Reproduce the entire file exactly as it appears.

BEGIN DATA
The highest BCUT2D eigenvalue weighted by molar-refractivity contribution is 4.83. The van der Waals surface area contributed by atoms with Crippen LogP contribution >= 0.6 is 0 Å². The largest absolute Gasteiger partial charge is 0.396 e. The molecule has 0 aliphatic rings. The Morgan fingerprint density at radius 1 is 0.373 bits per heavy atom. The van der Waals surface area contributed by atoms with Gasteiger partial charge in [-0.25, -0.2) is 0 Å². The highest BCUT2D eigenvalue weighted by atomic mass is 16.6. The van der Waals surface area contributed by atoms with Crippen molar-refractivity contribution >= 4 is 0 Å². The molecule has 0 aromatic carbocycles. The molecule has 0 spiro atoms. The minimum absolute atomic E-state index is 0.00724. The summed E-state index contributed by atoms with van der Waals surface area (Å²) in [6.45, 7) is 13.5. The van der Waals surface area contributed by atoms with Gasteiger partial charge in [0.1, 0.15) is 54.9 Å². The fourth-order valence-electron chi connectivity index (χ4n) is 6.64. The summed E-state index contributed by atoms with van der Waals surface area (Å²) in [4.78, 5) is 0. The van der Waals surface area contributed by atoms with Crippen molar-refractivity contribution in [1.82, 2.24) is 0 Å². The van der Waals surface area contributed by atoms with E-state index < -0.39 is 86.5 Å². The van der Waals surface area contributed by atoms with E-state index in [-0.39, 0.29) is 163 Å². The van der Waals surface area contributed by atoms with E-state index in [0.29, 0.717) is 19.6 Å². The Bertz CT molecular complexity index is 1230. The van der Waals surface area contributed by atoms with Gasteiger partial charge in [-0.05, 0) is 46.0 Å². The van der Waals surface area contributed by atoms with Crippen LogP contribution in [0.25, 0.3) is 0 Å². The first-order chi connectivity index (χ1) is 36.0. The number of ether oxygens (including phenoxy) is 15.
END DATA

The highest BCUT2D eigenvalue weighted by molar-refractivity contribution is 4.83. The van der Waals surface area contributed by atoms with Crippen LogP contribution >= 0.6 is 0 Å². The largest absolute Gasteiger partial charge is 0.396 e. The molecule has 0 aliphatic rings. The Morgan fingerprint density at radius 1 is 0.373 bits per heavy atom. The van der Waals surface area contributed by atoms with Gasteiger partial charge in [-0.25, -0.2) is 0 Å². The highest BCUT2D eigenvalue weighted by atomic mass is 16.6. The van der Waals surface area contributed by atoms with Crippen molar-refractivity contribution >= 4 is 0 Å². The molecule has 0 aromatic carbocycles. The molecule has 0 spiro atoms. The minimum absolute atomic E-state index is 0.00724. The summed E-state index contributed by atoms with van der Waals surface area (Å²) in [6.45, 7) is 13.5. The van der Waals surface area contributed by atoms with Gasteiger partial charge in [0.1, 0.15) is 54.9 Å². The fourth-order valence-electron chi connectivity index (χ4n) is 6.64. The summed E-state index contributed by atoms with van der Waals surface area (Å²) in [4.78, 5) is 0. The van der Waals surface area contributed by atoms with Crippen molar-refractivity contribution in [1.82, 2.24) is 0 Å². The van der Waals surface area contributed by atoms with E-state index < -0.39 is 86.5 Å². The van der Waals surface area contributed by atoms with E-state index in [-0.39, 0.29) is 163 Å². The van der Waals surface area contributed by atoms with E-state index in [0.29, 0.717) is 19.6 Å². The Bertz CT molecular complexity index is 1230. The van der Waals surface area contributed by atoms with Gasteiger partial charge in [-0.05, 0) is 46.0 Å². The van der Waals surface area contributed by atoms with Crippen LogP contribution in [0.25, 0.3) is 0 Å². The first-order chi connectivity index (χ1) is 36.0. The number of ether oxygens (including phenoxy) is 15.